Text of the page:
Sweet itch is an inflammation of the skin as a result of an allergic reaction, which is also called Summer Seasonal Recurrent Dermatitis (SSRD). It is caused by a biting midge called Culicoides, and the itching is caused by an allergic reaction to the saliva of the female midge. In most cases the horse will become itchy along the back, especially around the mane and tail. In extreme cases, the horse can rub itself raw trying to relieve the itching.
Susceptible horses usually develop the condition for the first time as youngsters and, once it has occurred, the horse will continue to suffer from it (although environmental conditions play a large part in whether a horse will show signs or not).
Control of sweet itch
Apply an insect repellent regularly, but be careful that the horse does not develop a reaction. The skin of a horse with sweet itch is usually sensitive and repellents are not suitable if the skin is sore or broken. Veterinary advice should be sought.
Midges are most active at dawn and dusk, and on mild, humid and still days, so keeping the horse in the stable or under shelter during this time will help to minimise biting.
Midges are attracted to areas of decomposing vegetation found in woodland and near to water. It is therefore better to graze affected horses in drier, open areas.
Special sweet itch rugs can be bought that cover the horse from poll to tail to stop the midges getting access to the skin and to protect from rubbing. These can be useful as they can be worn in or out of the stable.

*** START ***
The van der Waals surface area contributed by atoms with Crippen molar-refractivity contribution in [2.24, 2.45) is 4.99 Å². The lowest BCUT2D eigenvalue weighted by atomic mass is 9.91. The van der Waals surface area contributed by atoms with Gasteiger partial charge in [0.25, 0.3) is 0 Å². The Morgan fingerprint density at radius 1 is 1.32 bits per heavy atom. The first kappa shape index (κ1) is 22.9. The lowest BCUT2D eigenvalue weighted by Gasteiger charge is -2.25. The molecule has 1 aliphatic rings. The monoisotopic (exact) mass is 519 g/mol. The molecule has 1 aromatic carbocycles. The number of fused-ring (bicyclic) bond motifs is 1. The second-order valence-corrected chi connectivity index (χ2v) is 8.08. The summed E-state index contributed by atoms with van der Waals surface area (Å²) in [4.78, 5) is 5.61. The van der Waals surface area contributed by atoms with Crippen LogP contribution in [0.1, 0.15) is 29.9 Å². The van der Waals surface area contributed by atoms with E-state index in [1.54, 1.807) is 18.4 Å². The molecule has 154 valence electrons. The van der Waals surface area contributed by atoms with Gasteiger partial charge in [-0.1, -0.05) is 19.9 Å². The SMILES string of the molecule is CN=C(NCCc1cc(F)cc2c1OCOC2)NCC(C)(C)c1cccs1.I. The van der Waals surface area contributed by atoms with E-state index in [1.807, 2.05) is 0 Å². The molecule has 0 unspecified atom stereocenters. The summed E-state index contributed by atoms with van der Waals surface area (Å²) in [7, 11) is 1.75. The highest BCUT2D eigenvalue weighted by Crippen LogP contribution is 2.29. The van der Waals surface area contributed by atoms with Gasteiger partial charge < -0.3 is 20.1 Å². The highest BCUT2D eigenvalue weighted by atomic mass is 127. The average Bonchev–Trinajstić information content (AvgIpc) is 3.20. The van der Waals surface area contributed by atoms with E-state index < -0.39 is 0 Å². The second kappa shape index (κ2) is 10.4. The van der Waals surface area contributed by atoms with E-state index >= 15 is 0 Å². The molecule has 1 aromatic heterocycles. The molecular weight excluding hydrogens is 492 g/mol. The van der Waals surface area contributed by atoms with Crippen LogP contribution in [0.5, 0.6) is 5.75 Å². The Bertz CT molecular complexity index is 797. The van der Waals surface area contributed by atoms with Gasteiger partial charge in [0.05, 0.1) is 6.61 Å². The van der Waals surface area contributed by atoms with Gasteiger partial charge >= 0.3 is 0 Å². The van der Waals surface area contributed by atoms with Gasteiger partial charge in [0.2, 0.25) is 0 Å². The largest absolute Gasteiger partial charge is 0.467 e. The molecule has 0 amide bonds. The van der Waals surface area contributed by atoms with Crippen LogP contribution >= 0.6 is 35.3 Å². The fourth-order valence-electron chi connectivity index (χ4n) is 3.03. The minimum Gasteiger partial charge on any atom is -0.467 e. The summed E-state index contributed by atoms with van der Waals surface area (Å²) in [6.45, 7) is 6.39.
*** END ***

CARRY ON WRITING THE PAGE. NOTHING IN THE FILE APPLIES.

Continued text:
This is usually indicated by white or yellow discharge from the nose. The horse may have a slightly higher temperature than usual and glands in the throat may become swollen. It is usually caused by a viral infection contracted by contact with other infected horses. Horses may become more susceptible if they are kept in a badly ventilated stable or lorry for long periods of time. Horses often catch colds if they are competing at shows, due to the close proximity of other horses from different areas of the country.
It is important to call the veterinary surgeon immediately and keep the horse isolated as the virus can spread to other horses. Keep the horse warm and in a well-ventilated, dust-free area. Try to feed with soft food that is easy to swallow and well-soaked hay. Try not to let the horse drink from public water troughs at competitions, and always take your own water supply.